Langton's Forester - Alypia langtoni
Langton's Forester (Alypia langtoni
) is the only explicitly sexually dimorphic species of Alypia
. The male and female forewings are both black with two yellow-white patches. The yellow-white patches are slightly larger and more irregular in the female than the male. The male hindwing is black with a white basal region separated by a black bridge running through the discal area from a small, round other white patch. The basal white patch is streaked with black on the cubital and anal veins but most strongly on the anal vein. The size of the white patches in the male hindwing is variable and in some individuals the patches can be very small. The ventral hindwing pattern recapitulates the dorsal surface. The female hindwing is black with a single yellow patch in the distal part of the discal cell, although some rare specimens (particularly from California) have a small basal yellow patch as well. The wingspan is about 30 mm (Poole 1994).
The larvae ground color is white with extensive black-brown markings. The setae are well developed and the pinaculae are large and black-brown. A large black-brown patch is present in the dorsal region of each abdominal segment. This large patch includes the pairs of setae D1 and D2. The black of this large patch runs downward into the region of the spiracle on either side of the abdomen. This large dorsal patch is followed on the caudal half of each segment by a much smaller triangular patch. This small triangular patch usually has a small yellow-white central area. The spiracle of each abdominal segment is surrounded by an irregular orange patch. This patch is enclosed on both sides by irregular black-brown lines running down from the large black-brown patch on the dorsal surface of each segment. Irregular black-brown patches and lines are found both caudal and cephalad to the central region of the segment. A series of yellow-white patches forms an irregular subspiracular line. A large white patch stretches from seta L1 on abdominal segment 7 to L2 on abdominal segment 8 (Poole 1994).
Langton's Forester flies in June and July throughout most of the range of the species, although occurring as early as May in the more southerly parts of the species range (California and Arizona). Adults are diurnal, visiting flowers (Poole 1994).
The female Langton's Forester is easily separated from that of the female Eight-spotted Forester (A. octomaculata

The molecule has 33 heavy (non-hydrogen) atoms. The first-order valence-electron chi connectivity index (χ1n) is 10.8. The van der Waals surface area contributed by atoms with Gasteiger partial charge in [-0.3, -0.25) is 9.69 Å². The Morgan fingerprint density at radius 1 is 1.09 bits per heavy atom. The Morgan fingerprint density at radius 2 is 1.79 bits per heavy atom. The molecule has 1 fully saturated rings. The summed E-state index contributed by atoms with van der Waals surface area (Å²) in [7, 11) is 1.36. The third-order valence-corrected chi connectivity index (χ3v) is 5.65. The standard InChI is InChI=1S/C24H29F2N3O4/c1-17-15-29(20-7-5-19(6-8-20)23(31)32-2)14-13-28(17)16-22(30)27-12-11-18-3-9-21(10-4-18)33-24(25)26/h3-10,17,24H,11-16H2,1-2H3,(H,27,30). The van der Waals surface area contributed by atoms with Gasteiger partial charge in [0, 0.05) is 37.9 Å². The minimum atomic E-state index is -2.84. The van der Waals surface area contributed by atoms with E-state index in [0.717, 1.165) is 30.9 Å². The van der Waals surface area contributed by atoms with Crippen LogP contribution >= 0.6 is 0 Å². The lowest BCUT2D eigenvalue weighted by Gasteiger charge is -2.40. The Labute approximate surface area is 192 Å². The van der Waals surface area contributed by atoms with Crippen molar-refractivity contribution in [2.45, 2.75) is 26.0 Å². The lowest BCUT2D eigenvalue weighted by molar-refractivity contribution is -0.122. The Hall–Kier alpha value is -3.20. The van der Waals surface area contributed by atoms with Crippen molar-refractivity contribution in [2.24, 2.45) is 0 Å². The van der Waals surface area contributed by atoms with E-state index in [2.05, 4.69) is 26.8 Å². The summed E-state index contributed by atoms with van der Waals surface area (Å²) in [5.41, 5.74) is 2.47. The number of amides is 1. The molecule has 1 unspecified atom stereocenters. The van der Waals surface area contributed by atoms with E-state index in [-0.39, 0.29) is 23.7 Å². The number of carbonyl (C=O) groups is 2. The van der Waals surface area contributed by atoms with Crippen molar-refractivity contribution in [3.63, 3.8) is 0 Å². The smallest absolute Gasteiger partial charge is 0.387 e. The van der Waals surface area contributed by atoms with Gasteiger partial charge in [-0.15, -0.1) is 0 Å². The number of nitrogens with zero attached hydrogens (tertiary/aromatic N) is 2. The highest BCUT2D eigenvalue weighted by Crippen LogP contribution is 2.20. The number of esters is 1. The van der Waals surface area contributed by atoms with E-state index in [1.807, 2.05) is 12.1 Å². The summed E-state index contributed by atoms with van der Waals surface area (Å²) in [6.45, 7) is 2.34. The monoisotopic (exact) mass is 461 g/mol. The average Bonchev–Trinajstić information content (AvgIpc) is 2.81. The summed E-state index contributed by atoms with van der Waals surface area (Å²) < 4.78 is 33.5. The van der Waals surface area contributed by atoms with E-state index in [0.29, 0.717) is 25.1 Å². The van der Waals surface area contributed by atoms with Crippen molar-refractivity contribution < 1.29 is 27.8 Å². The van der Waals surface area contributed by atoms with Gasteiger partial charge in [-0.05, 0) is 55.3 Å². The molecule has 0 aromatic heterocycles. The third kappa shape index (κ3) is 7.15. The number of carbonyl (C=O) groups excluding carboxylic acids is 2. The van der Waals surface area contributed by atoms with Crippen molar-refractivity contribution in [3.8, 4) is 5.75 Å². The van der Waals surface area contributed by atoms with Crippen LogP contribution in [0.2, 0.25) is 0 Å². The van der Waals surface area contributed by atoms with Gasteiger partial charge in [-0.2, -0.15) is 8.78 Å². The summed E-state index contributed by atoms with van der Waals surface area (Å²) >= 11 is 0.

) by the presence of a single yellow-white patch in the hindwing. However, the male is very similar to that of the male Eight-spotted Forester and is easy to misidentify in localities both species are likely to inhabit. The best character separating males of the two species is the presence of white rings around each of the basal antennal segments in the Langton's Forester and their absence in the Eight-spotted Forester (Poole 1994).
A smaller pyralid moth (Anania funebris) is superficially very similar, down to the yellow tegulae, but is much smaller (18-22 mm wingspan) and less robust (Anweiler 2008).
The larvae of the Langton's Forester larvae might be confused with either the Eight-spotted Forester or A. maccullochii. However, the foodplants of the Langton's Forester and the Eight-spotted Forester appear to be mutually exclusive. The abdominal segments of the Eight-spotted Forester are primarily white, with thin, distinct vertical (dorsal to ventral) black lines. The black-brown lines of the Langton's Forester are much more irregular and not distinctly vertical. The dorsal surface of the Eight-spotted Forester is primarily white and crossed by the thin black-brown lines found on the lateral sides of the segments. The dorsal surface of the Langton's Forester has two large black-brown patches. Both A. langtoni and A. maccullochii feed on Epilobium spp. and both species occur in approximately the same parts of North America. The best character separating the two species is the presence of a large, white patch stretching between seta L1 on abdominal segment 7 and seta L2 on abdominal segment 8. This distinct white patch is absent in A. maccullochii (Poole 1994).
Langton's Forester has a wide distribution in northern North America. The species occurs throughout most of Canada from the Canadian Zone forests of southern Canada to the boreal forest and tundra regions of the Northwest Territories, the Yukon, and Alaska. It occurs in the eastern United States in northern and central Maine, northern New Hampshire, northern Vermont, and the Adirondack Mountains of upstate New York. This species has a wide distribution in the mountains of the western United States. The moth has been collected from the Canadian border east to western Montana and western South Dakota and south as far as the White Mountains of central Arizona (Poole 1994).
Observations in Montana Natural Heritage Program Database
Number of Observations:
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(Observations spanning multiple months or years are excluded from time charts)
Langton's Forester is widespread in the province of Alberta, and found throughout the wooded areas except in the grasslands (Anweiler 2008).
The larva feed on the foliage of Epilobium
(fireweed) (Anweiler 2008).
- Literature Cited AboveLegend: View Online Publication
- Poole, R.W. 1994. Noctuoidea, Noctuidae: Fascicle 26.1: Cuculliniinae, Stiriinae, Psaphidinae (Part). The Moths of America North of Mexico (Lepidoptera). E. W. Classey Ltd. and R.B.D. Publications, London, England. 250 pp.
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